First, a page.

TLSS has worked closely with Copart (as Universal Salvage/Userve Ltd) for a number of years with our independent valuation service enhancing the engineering services offered by them. This successful relationship has evolved over a number of years with excellent quality images being provided to our engineers for evaluation. The images are supplied within 24 hours of the vehicle being on site with a comprehensive engineer’s report from Copart stating both the area of damage and any other relevant points that the inspecting engineer would realise were he to physically inspect the vehicle.

The current economic climate is increasing the pressure on those businesses that need to make salvage provisions. Profitability and margins are under pressure primarily because of conditions brought on by the cyclical nature of insurance. Whilst the salvage business is not immune from the broader issues facing the insurance sector, it often finds itself much lower down the priority list than other claims areas. Falling used car values and decreasing scrap values have led to an attempt to renegotiate rates as salvage costs begin to account for a growing proportion of motor claims costs.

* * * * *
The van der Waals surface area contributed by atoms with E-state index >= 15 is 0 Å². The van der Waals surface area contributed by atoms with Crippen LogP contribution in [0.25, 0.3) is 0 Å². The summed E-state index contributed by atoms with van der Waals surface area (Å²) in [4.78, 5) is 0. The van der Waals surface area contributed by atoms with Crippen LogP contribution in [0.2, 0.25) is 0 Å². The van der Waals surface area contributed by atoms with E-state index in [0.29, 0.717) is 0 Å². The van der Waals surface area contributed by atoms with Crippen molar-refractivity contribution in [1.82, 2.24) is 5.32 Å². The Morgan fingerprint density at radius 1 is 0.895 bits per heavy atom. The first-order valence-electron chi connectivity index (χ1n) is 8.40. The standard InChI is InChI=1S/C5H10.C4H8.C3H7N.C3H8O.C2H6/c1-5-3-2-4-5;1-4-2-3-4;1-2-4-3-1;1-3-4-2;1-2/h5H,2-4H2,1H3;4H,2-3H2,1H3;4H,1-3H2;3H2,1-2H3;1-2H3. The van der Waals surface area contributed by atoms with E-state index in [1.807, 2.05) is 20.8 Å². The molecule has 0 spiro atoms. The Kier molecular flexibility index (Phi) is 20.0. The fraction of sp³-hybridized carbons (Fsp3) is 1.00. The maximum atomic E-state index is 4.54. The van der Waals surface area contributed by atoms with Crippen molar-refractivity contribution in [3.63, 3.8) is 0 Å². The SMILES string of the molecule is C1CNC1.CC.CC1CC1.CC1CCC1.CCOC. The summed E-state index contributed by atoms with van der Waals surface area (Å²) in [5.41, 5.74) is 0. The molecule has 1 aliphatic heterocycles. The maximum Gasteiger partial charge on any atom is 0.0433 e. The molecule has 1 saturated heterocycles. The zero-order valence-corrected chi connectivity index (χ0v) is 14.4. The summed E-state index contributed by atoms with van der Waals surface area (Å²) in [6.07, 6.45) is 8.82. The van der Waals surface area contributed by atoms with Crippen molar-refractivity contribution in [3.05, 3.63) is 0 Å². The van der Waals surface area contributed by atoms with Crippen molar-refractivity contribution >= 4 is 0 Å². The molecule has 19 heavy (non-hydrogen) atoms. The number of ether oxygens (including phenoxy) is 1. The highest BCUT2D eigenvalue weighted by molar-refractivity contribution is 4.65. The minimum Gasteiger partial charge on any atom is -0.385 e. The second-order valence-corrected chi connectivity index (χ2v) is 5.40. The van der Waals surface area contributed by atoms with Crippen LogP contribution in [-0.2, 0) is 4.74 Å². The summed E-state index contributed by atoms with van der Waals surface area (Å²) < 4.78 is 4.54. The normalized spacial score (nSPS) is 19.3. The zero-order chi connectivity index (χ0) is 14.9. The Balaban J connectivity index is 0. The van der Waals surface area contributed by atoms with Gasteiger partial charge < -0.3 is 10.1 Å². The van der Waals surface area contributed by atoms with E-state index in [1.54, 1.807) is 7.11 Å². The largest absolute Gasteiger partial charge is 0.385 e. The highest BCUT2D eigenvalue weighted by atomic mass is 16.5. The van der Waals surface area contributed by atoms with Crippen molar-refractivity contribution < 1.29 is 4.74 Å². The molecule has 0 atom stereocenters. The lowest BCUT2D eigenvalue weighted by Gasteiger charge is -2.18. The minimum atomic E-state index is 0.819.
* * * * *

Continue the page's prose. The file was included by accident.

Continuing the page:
TLSS believes it is possible to reduce your salvage costs by taking advantage of some of the product innovations now available on the market. Our work with companies such as Copart enables us to predict salvage values that can allow a business to ‘total’ the vehicles that are worth more as salvage than they are as repairs and vice versa. In addition, customers are able to see a return that reflects the true value of their asset which then helps to reduce the chance of dispute between company and client.

If salvage vehicles are going to be auctioned, then it makes sense for the widest pool of buyers to be reached. Copart’s online auction system allows bidding by buyers from the comfort of their own office, allowing bidding right up to the point of sale. The Copart system combines live auction features which, with pre-bidding, ensures it reaches and suits as wide a customer base as possible – which, in turn, improves salvage returns.